Change isn’t easy…changing the way you live means changing what you believe about life. That’s hard… Dean Koontz
It is quite amusing the conversations bouncing off the internet today and how sensitive people have become as regards sexualism and gender roles.
~One young man went into a diatribe because I suggested men tried going Christmas shopping for the office, rather than women (yes, I was trying to avoid doing it again this year. How selfish!). His argument was that a man should have no business in the market when women were present.
~Another argument I watched/engaged in on a social forum concerned men learning to handle more feminine inclined domestic chores. While some argued in favour, so many others (men no doubt) were completely against the notion. Again it was assumed that teaching a male child to handle these duties made him a less balanced, more unmanly wussified adult. Apparently men should be paper-chasers, and women couch potatoes….erm….domestically inclined, primarily.
When did we get sucked in a gender war?
What has become increasingly impossible to find is a conversation with people of the opposite sex, without one party throwing accusations like missiles. Every time one gender raises an issue outlining the inherent problems in dealing with the opposite sex, the latter retaliates with a comeback detailing why the complainant is just as guilty of said ‘offences’. It’s like we are saying to each other: how you dare complain when you’re guilty. Abi na only you waka come?
No meaningful explanations. No solutions. Just fight. And then we continue dwelling in our ignorance about each other.
You know what’s appalling? How we have continued to ascribe certain behavioural characteristics to different genders in different age groups. One bus conductor wouldn’t address me politely because I was a woman, and apparently women are full of wahala and like to flex muscles. And my only crime was to explain the difficult situation he had placed me in, by failing to carry out his duties. According to him, men were more agreeable than women.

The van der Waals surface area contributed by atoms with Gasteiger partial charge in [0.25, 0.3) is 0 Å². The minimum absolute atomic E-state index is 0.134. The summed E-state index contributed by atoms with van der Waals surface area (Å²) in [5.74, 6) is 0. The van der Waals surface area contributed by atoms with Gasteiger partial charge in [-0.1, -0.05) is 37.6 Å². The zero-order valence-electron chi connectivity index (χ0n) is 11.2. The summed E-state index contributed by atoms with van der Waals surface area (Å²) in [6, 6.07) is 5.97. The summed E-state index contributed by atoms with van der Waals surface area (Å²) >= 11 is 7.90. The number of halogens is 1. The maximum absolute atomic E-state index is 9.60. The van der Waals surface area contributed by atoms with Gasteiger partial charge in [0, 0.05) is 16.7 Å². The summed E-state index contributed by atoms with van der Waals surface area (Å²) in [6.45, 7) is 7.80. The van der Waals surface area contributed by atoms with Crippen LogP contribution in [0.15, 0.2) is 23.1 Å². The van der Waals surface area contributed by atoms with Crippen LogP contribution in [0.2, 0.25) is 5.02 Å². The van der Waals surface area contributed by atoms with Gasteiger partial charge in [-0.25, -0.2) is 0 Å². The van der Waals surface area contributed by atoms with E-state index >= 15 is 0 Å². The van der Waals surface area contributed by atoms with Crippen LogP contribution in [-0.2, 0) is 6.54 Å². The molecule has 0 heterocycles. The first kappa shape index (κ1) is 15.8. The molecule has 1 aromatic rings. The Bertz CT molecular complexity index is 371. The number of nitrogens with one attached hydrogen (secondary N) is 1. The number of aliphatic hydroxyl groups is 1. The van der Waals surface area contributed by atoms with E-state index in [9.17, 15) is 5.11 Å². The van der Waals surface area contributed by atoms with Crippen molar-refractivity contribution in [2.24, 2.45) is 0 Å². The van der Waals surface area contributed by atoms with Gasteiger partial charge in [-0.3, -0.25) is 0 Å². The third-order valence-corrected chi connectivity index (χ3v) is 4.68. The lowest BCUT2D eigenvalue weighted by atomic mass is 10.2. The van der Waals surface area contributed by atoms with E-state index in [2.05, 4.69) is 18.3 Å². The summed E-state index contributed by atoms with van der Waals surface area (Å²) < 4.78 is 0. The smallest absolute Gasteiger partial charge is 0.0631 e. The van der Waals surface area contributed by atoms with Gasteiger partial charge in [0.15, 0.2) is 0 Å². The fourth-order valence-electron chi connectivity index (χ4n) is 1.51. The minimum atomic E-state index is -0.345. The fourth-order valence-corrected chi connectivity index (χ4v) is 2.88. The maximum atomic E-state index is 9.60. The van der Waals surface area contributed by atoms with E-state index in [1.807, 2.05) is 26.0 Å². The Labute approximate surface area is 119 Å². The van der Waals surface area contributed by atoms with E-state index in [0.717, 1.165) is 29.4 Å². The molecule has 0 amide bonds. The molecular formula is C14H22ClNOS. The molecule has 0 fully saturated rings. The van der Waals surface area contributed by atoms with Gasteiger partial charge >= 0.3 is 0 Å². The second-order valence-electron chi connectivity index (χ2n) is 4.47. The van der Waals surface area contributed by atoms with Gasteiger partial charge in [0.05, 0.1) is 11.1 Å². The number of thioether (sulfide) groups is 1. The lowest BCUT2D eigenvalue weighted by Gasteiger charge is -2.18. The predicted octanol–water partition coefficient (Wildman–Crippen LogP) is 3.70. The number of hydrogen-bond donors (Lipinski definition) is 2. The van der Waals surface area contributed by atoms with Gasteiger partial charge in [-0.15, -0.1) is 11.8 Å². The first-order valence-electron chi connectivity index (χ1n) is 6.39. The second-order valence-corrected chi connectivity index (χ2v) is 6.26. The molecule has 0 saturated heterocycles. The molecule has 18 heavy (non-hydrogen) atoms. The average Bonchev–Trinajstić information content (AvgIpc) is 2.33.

No attention given. No questions asked. Just nonchalant aggression.
Our mental filters and response motor may have been programmed to deal with actions of one sex a completely different way than we would the other. I wonder if this is a fight for preservation, or a defense mechanism geared towards the same goal.
Are people threatened by change?
So feminism has come to stay. It has succeeded in breaking down most inequality barriers and given women the freedom to express themselves and their desires. I am learning though, that with freedom comes paranoia. If I don’t hold on to it with tenacity, fight like a tigress with every confrontation, it will float away; Hmmm if we don’t endeavor to put them in their place, they will soon run us over. Women will wear trousers. Men will strap babies to their backs. And the world just became a horrible place!
I am an advocate for gender roles. I believe that certain tasks are better suited for men than women, and vice versa. I take this stand because I am inherently a traditional person. I also believe in choices and freedom to use that to the best of ones abilities. But in the light of recent development, I have also come to see there are many others like me who are not so comfortable with the option of choice. Change is good, but how much of it are we willing to allow? How does one even begin to measure good and bad change? Because there are no clear cut definitions, we fear it. We fear it because change disrupts everything we consider fundamental.
And fundamentalism is the peg that holds the tent in place.
Perhaps we need to be reminded that even while our destinations remain inherently the same, we have come from different places, each supported by different underlays. For some these foundations worked well, and for others they didn’t. The latter deserve something different if they so desire. Also because life and relationships do not come with a universally recognized manual, nor are people wired equally, we can each afford to work with trials and errors until we come to a place of rest. That isn’t a terrible solution now. Being a man adept at handling traditional feminine task does not make you weak. Having a man act out like men would is not a red flag to unleash the dragon. Our battle against conformity and non-conformity is muddling things up.
If we constantly feel the need to (re)validate our current positions, then maybe we are yet to fully embrace it alongside its implications.
This was inspired by this post on gender roles by Eric.